Minnesota law clearly states that your insurer can’t pressure you into choosing one of the body shops they prefer. They can’t try to intimidate you. And they also can’t offer any sort of inducement or incentive to take your car to a certain repair shop or contractor. The insurer has to pay for the full cost of repairs, regardless of the body shop you choose. They must cover not only obvious damage but also any hidden damage that wasn’t apparent when the initial estimate was performed.

It’s also important to note that the insurer can’t force you to use aftermarket parts to repair your vehicle. You have the right for your vehicle to be repaired with parts from the original manufacturer. The only exception is window glass.

What if the Damage to my Car Exceeds my Coverage?

If the wreck causes more damage to your vehicle than your policy covers, you might still have some options about who pays for your losses.

One option could be to file a lawsuit against the driver’s insurance provider. You could possibly file a lawsuit against the driver if that person makes enough money or has property. This could mean that a person’s wages would be garnished, or a lien would be placed against their home if they won their case.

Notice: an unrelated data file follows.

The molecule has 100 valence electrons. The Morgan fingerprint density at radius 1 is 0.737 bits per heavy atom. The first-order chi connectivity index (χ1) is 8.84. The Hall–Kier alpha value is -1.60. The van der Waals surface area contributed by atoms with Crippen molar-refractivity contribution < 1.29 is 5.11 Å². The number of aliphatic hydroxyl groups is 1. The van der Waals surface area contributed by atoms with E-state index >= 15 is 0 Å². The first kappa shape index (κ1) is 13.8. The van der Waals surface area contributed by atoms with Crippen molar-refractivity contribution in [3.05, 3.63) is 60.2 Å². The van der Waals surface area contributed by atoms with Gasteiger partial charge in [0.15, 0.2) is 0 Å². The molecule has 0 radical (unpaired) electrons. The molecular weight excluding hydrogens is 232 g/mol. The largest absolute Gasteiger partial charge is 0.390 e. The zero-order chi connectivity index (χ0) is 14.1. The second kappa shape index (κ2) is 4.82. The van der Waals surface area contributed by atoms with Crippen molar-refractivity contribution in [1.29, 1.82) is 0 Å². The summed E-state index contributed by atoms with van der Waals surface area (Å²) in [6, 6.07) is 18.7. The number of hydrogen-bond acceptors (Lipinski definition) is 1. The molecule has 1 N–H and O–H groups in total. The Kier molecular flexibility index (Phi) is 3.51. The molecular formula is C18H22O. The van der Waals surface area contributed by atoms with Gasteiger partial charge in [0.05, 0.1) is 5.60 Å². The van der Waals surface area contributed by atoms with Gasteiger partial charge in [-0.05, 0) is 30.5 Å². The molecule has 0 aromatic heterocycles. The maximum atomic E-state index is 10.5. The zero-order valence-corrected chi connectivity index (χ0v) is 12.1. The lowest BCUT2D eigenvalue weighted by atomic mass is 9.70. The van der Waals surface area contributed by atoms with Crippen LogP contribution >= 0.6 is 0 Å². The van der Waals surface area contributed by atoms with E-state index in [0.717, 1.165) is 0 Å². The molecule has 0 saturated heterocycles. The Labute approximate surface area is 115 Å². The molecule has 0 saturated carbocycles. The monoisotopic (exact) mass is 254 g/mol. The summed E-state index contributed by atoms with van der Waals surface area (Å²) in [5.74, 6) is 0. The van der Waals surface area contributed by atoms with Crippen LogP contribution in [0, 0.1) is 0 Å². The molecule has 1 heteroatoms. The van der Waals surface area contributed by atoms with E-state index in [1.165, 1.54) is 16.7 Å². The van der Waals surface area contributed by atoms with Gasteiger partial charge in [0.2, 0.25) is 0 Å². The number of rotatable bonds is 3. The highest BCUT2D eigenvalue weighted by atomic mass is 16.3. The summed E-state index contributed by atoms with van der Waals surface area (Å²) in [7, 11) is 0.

There might be other parties that played a role in causing the accident. For example, the at-fault driver’s brakes may have failed, or a tire blew out due to faulty manufacturing processes. If this is the case, then you might be able to file a lawsuit against that manufacturer. There could also have been other drivers whose negligence contributed to the wreck. You could take action against their insurance companies as well.

Documenting Your Damages to Receive the Most Compensation

You’re likely going to have significant medical expenses due to your injury. You’ll probably also lose money because you can’t return to work. But that doesn’t mean you’ll have to bear those financial burdens alone. You can pursue compensation from those who caused the wreck and your suffering.

One essential piece of getting what you have is meticulously documenting your expenses. For example, keep every bill you receive. Keep every receipt showing what you paid for your medications and even your parking. Your attorney will need this documentation to prove your damages.

Also, keep your pay stubs to show your lost wages. You should also hold on to your mechanic’s estimates and other paperwork involving expenditures related to the accident and your injury.

What if I Get into a Car Accident Without Car Insurance?

Experts estimate that about 13% of US drivers don’t have insurance. About 10% of Minnesota drivers don’t have coverage. So, you’re far from alone if you don’t have auto insurance.

But even though you’re breaking the law by driving without coverage, that doesn’t mean you don’t have rights. If you’re in an accident that wasn’t your fault, you still deserve compensation for your medical bills, lost wages, and other damages. You might not have insurance, but the at-fault driver likely does. You can pursue a claim through their insurer.

If that insurance company fights your claim, immediately speak with an experienced lawyer. They’ll fight for you, aggressively pursuing the money you deserve for the other driver’s negligence.